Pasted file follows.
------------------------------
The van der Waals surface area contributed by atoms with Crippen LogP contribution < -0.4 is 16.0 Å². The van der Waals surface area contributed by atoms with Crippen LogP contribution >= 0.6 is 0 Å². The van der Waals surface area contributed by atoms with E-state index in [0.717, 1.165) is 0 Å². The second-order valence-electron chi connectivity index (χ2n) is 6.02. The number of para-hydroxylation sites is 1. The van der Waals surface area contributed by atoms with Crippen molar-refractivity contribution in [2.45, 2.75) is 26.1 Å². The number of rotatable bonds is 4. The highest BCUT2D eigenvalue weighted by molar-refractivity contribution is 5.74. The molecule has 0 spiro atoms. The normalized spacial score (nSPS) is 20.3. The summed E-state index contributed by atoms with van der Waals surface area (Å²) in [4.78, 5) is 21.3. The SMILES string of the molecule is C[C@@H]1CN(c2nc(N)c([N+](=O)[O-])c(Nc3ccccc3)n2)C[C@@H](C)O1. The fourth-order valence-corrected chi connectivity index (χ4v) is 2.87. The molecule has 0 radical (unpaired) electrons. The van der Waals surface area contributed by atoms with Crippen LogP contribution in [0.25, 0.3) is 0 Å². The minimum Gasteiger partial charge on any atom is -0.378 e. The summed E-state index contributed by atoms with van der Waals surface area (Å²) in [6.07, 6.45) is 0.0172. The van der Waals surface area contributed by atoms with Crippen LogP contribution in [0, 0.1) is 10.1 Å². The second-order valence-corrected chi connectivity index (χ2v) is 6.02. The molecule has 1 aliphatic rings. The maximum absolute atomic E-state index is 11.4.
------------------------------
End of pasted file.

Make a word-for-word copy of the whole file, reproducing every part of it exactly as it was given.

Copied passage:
The van der Waals surface area contributed by atoms with Crippen LogP contribution < -0.4 is 16.0 Å². The van der Waals surface area contributed by atoms with Crippen LogP contribution >= 0.6 is 0 Å². The van der Waals surface area contributed by atoms with E-state index in [0.717, 1.165) is 0 Å². The second-order valence-electron chi connectivity index (χ2n) is 6.02. The number of para-hydroxylation sites is 1. The van der Waals surface area contributed by atoms with Crippen molar-refractivity contribution in [2.45, 2.75) is 26.1 Å². The number of rotatable bonds is 4. The highest BCUT2D eigenvalue weighted by molar-refractivity contribution is 5.74. The molecule has 0 spiro atoms. The normalized spacial score (nSPS) is 20.3. The summed E-state index contributed by atoms with van der Waals surface area (Å²) in [4.78, 5) is 21.3. The SMILES string of the molecule is C[C@@H]1CN(c2nc(N)c([N+](=O)[O-])c(Nc3ccccc3)n2)C[C@@H](C)O1. The fourth-order valence-corrected chi connectivity index (χ4v) is 2.87. The molecule has 0 radical (unpaired) electrons. The van der Waals surface area contributed by atoms with Crippen LogP contribution in [0.25, 0.3) is 0 Å². The minimum Gasteiger partial charge on any atom is -0.378 e. The summed E-state index contributed by atoms with van der Waals surface area (Å²) in [6.07, 6.45) is 0.0172. The van der Waals surface area contributed by atoms with Crippen LogP contribution in [0, 0.1) is 10.1 Å². The second-order valence-corrected chi connectivity index (χ2v) is 6.02. The molecule has 1 aliphatic rings. The maximum absolute atomic E-state index is 11.4.